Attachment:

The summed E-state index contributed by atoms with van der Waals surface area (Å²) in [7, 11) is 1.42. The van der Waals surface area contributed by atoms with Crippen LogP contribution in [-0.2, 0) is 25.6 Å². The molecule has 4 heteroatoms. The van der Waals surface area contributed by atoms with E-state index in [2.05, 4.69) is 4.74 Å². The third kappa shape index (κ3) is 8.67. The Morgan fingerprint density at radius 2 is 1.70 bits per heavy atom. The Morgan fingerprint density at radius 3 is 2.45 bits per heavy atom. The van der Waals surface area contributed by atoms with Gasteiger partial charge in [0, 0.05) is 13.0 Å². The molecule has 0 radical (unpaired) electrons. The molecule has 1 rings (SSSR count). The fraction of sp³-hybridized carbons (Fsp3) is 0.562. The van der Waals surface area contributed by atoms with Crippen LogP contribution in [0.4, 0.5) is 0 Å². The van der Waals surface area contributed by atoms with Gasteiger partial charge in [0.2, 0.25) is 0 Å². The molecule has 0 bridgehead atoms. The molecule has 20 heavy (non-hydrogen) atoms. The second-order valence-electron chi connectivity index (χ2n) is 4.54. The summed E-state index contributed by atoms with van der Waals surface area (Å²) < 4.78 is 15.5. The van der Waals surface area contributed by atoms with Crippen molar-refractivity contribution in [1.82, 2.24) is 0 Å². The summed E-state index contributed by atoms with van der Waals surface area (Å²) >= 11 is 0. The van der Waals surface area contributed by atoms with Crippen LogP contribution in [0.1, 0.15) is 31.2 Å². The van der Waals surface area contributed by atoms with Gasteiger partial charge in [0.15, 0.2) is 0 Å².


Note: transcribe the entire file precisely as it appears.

The summed E-state index contributed by atoms with van der Waals surface area (Å²) in [7, 11) is 1.42. The van der Waals surface area contributed by atoms with Crippen LogP contribution in [-0.2, 0) is 25.6 Å². The molecule has 4 heteroatoms. The van der Waals surface area contributed by atoms with E-state index in [2.05, 4.69) is 4.74 Å². The third kappa shape index (κ3) is 8.67. The Morgan fingerprint density at radius 2 is 1.70 bits per heavy atom. The Morgan fingerprint density at radius 3 is 2.45 bits per heavy atom. The van der Waals surface area contributed by atoms with Gasteiger partial charge in [0, 0.05) is 13.0 Å². The molecule has 0 radical (unpaired) electrons. The molecule has 1 rings (SSSR count). The fraction of sp³-hybridized carbons (Fsp3) is 0.562. The van der Waals surface area contributed by atoms with Crippen LogP contribution in [0.4, 0.5) is 0 Å². The van der Waals surface area contributed by atoms with Gasteiger partial charge in [0.2, 0.25) is 0 Å². The molecule has 0 bridgehead atoms. The molecule has 20 heavy (non-hydrogen) atoms. The second-order valence-electron chi connectivity index (χ2n) is 4.54. The summed E-state index contributed by atoms with van der Waals surface area (Å²) < 4.78 is 15.5. The van der Waals surface area contributed by atoms with Crippen molar-refractivity contribution in [1.82, 2.24) is 0 Å². The summed E-state index contributed by atoms with van der Waals surface area (Å²) >= 11 is 0. The van der Waals surface area contributed by atoms with Crippen LogP contribution in [0.1, 0.15) is 31.2 Å². The van der Waals surface area contributed by atoms with Gasteiger partial charge in [0.15, 0.2) is 0 Å².